June 21, 2016

Resources for support groups - multiple copies available

Getting the most out of respite care: a guide for carers of people with dementia

If you are supporting someone with dementia, you are important. You are helping that person to continue living in the community with dignity and love. However, to keep doing this, you need to look after yourself and sometimes that means taking a break. Making the decision to use respite care is a hard one, but it is one that is shared by many carers like you. While there are many resources available to give you information about the care system, this resource is designed to help you in your decision-making about respite by providing you with information from the carer’s perspective. In here you will find stories about carers and their experiences of respite care, as well as advice and tips to help you make the most of your respite experience.

At the back we have included contact details for organisations and services that can help you with information about accessing respite care when you are ready to make the decision to use it.

The idea for this guide began after reviewing the results of a national survey of over 300 carers of people with dementia. In that survey, they were asked about their experiences and opinions of respite care. The responses to this survey provided information of great potential use to other carers – and so this guide was begun.

Support for carers a practical guide to services for families and friends of people with dementia

This guide has been developed as a helping hand for carers and the loved ones they care for. As a carer I found it quite difficult to find what services were available at the different stages of the dementia journey, so the guide is put together in a roadmap format. This will help carers to access the services when they are needed and to help with future planning. It has been made possible through the generous support of a carer and with the assistance of the Alzheimer’s Australia National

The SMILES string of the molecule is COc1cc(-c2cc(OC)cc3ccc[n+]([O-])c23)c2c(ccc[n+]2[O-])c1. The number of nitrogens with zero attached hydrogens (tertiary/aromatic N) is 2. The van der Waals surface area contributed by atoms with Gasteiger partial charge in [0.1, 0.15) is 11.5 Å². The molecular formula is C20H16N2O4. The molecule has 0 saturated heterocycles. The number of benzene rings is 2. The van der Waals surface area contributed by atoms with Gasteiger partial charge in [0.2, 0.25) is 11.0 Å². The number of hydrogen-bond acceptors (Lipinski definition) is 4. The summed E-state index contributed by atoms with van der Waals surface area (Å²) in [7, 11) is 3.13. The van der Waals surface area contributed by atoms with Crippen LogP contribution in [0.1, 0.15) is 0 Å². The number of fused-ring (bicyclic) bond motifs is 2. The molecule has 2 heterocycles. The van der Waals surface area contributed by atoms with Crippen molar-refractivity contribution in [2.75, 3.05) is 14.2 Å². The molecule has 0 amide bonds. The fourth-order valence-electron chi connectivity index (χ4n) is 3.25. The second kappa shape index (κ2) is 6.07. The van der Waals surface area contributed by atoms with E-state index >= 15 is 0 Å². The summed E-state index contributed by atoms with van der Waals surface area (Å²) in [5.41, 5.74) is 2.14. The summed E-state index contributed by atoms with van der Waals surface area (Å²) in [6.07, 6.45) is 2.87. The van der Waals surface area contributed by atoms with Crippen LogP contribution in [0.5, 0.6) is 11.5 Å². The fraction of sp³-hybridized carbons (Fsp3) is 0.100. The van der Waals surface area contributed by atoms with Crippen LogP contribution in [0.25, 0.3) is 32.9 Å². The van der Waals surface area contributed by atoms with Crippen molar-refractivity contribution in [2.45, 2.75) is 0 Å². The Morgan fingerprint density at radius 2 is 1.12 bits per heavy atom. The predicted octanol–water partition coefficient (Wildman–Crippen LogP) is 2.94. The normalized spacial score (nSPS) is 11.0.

Consumer Advisory Committee. They join me in hoping that the information within these pages help smooth the journey for you and your loved ones...

Dementia and driving a decision aid

A diagnosis of dementia can come as quite a shock. It is accompanied by a variety of changes to one’s lifestyle and needs. This booklet may be used by any driver who has dementia. Most older adults have driven safely and remained accident-free for many years. Unfortunately, dementia can silently disrupt driving skills. At times, family members notice unsafe driving behaviour before you do. For a variety of reasons, the issue of driving safety is often not raised by doctors, nurses, family or friends. The aim of this booklet is to assist you in deciding when to stop driving after receiving a diagnosis of dementia. It is hoped that early planning for retirement from driving will avoid the need to stop suddenly in the future.
• Please read this booklet from beginning to end
• You will be guided through 4 steps
• Use a pencil to answer questions Tick these green boxes if you agree
• Please write your answers on the dotted lines
• You may reuse this booklet as often as you wish

Letting go without giving up : continuing to care for the person with dementia
by Jenny Henderson and Maureen Thom

The idea for Letting go without giving up grew from concerns expressed by carers who felt they were no longer allowed to have a role in caring for the person they had looked after at home after the person entered long-stay care. This booklet is aimed at carers who want to continue their involvement in the lives of the people they have cared for, even if they are no longer responsible for their day-to-day physical care needs.

multiple copies of these resources are available for loan to members of AANSW - if you would like to reserve them please email the Library on nsw.library@alzheimers.org.au

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